In 1965, Congress passed the Elementary and Secondary Education Act (ESEA). With this law, the federal government stepped into what had traditionally been a policy area reserved to the states: education. The law was created as part of Lyndon Johnson’s “War on Poverty,” and one element of the law was to provide federal funding for the education of low income students.
Over time, Congress reauthorized and amended the original ESEA to attach certain strings to those federal dollars. By 2001, the watchwords in education were measurement and accountability. That year, Congress passed a new version of ESEA called, “No Child Left Behind.” Among other things, it instituted a system of federally mandated, annual standardized tests paired with an accountability system that measured each state’s ability to educate all of its students.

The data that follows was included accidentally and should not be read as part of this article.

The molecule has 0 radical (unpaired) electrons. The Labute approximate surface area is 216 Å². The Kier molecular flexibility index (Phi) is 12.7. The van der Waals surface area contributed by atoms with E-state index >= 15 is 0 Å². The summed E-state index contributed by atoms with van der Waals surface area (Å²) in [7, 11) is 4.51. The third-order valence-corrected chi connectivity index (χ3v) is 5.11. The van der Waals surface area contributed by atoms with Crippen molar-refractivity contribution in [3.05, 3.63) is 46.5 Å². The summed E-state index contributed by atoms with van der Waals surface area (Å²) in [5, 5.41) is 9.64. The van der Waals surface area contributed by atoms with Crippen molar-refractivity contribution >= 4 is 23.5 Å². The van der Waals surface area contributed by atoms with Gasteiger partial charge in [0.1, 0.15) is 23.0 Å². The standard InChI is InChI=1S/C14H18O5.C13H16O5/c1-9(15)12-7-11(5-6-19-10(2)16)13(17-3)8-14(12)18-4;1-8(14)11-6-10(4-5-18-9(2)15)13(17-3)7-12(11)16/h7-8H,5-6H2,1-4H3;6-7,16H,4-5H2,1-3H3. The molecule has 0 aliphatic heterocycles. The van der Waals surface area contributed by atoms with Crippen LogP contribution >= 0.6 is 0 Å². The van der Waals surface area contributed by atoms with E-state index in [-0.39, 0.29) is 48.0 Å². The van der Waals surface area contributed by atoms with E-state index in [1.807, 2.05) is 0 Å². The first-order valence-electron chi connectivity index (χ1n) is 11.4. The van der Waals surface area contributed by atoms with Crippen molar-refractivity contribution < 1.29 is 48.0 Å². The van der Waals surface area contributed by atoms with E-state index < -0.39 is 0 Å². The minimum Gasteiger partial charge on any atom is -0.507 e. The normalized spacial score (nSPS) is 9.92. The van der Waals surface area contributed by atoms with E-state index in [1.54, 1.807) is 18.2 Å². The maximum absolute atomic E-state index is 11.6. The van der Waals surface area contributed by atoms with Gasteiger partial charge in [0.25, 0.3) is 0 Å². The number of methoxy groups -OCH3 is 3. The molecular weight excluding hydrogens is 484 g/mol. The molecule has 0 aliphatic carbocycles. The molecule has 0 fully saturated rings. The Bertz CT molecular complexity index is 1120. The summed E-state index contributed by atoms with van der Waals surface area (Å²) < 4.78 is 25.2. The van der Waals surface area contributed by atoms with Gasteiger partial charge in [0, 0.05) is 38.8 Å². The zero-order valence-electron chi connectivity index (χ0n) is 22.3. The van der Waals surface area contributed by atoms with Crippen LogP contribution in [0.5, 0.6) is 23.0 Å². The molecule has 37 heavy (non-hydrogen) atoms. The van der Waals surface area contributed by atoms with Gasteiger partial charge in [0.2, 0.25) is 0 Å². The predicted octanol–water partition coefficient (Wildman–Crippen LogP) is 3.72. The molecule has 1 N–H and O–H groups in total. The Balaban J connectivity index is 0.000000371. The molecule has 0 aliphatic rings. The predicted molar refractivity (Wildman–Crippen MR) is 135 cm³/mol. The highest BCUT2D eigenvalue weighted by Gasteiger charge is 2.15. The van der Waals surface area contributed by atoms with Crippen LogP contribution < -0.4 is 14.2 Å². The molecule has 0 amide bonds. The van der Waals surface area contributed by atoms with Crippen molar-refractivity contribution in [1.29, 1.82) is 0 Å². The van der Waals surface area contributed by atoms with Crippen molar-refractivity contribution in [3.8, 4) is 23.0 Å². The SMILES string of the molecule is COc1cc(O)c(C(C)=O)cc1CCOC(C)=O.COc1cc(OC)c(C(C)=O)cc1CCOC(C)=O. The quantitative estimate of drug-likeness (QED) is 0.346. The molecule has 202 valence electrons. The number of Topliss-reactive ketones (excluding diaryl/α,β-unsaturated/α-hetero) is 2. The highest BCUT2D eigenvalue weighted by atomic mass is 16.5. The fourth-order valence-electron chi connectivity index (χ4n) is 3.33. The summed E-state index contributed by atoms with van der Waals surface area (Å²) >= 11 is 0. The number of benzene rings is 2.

Recent developments in education reform have built on this emphasis on testing. New academic standards have been adopted throughout much of the country and teacher evaluations have been increasingly tied to student test scores. A growing opposition to standardized testing has prompted some state and federal leaders to imply that funding could be withheld from schools or states that don’t comply with federal testing mandates.
It is in this context that the Senate Health, Education, Labor, and Pension Committee (HELP), under the leadership of Chairman Lamar Alexander (R-TN) and Ranking Member Patty Murray (D-WA), set out to draft an updated version of ESEA. Since 2001, a number of failed attempts have been made to amend the law. Before a draft of a bill could leave the committee and head for the Senate floor, one key question had to be resolved: should Congress continue to require annual standardized tests for all students?